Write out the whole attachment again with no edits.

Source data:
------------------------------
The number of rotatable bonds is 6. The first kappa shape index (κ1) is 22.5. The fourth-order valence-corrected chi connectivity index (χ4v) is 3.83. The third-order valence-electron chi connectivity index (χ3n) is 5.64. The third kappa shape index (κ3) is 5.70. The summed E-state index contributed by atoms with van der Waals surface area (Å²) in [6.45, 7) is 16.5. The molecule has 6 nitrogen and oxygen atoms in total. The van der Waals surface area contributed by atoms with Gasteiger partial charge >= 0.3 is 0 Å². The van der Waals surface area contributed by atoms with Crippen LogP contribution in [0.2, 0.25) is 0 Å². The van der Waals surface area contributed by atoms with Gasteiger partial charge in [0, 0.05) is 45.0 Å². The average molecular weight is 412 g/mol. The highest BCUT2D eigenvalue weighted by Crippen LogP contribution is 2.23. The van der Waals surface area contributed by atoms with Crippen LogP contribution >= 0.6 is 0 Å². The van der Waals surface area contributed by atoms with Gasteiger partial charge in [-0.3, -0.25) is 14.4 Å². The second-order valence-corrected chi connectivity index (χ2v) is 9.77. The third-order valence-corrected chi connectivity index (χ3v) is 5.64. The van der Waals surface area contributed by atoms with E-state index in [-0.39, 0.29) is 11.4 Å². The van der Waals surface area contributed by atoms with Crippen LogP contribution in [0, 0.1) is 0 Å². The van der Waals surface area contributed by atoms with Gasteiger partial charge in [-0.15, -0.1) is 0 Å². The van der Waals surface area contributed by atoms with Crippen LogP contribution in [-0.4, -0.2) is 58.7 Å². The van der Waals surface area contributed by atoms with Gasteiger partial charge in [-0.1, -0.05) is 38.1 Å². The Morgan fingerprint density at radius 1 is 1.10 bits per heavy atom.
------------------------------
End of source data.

The number of rotatable bonds is 6. The first kappa shape index (κ1) is 22.5. The fourth-order valence-corrected chi connectivity index (χ4v) is 3.83. The third-order valence-electron chi connectivity index (χ3n) is 5.64. The third kappa shape index (κ3) is 5.70. The summed E-state index contributed by atoms with van der Waals surface area (Å²) in [6.45, 7) is 16.5. The molecule has 6 nitrogen and oxygen atoms in total. The van der Waals surface area contributed by atoms with Gasteiger partial charge >= 0.3 is 0 Å². The van der Waals surface area contributed by atoms with Crippen LogP contribution in [0.2, 0.25) is 0 Å². The van der Waals surface area contributed by atoms with Gasteiger partial charge in [0, 0.05) is 45.0 Å². The average molecular weight is 412 g/mol. The highest BCUT2D eigenvalue weighted by Crippen LogP contribution is 2.23. The van der Waals surface area contributed by atoms with Crippen LogP contribution >= 0.6 is 0 Å². The van der Waals surface area contributed by atoms with Gasteiger partial charge in [-0.3, -0.25) is 14.4 Å². The second-order valence-corrected chi connectivity index (χ2v) is 9.77. The third-order valence-corrected chi connectivity index (χ3v) is 5.64. The van der Waals surface area contributed by atoms with E-state index in [-0.39, 0.29) is 11.4 Å². The van der Waals surface area contributed by atoms with Crippen LogP contribution in [0, 0.1) is 0 Å². The van der Waals surface area contributed by atoms with Gasteiger partial charge in [-0.15, -0.1) is 0 Å². The van der Waals surface area contributed by atoms with Crippen LogP contribution in [-0.4, -0.2) is 58.7 Å². The van der Waals surface area contributed by atoms with Gasteiger partial charge in [-0.1, -0.05) is 38.1 Å². The Morgan fingerprint density at radius 1 is 1.10 bits per heavy atom.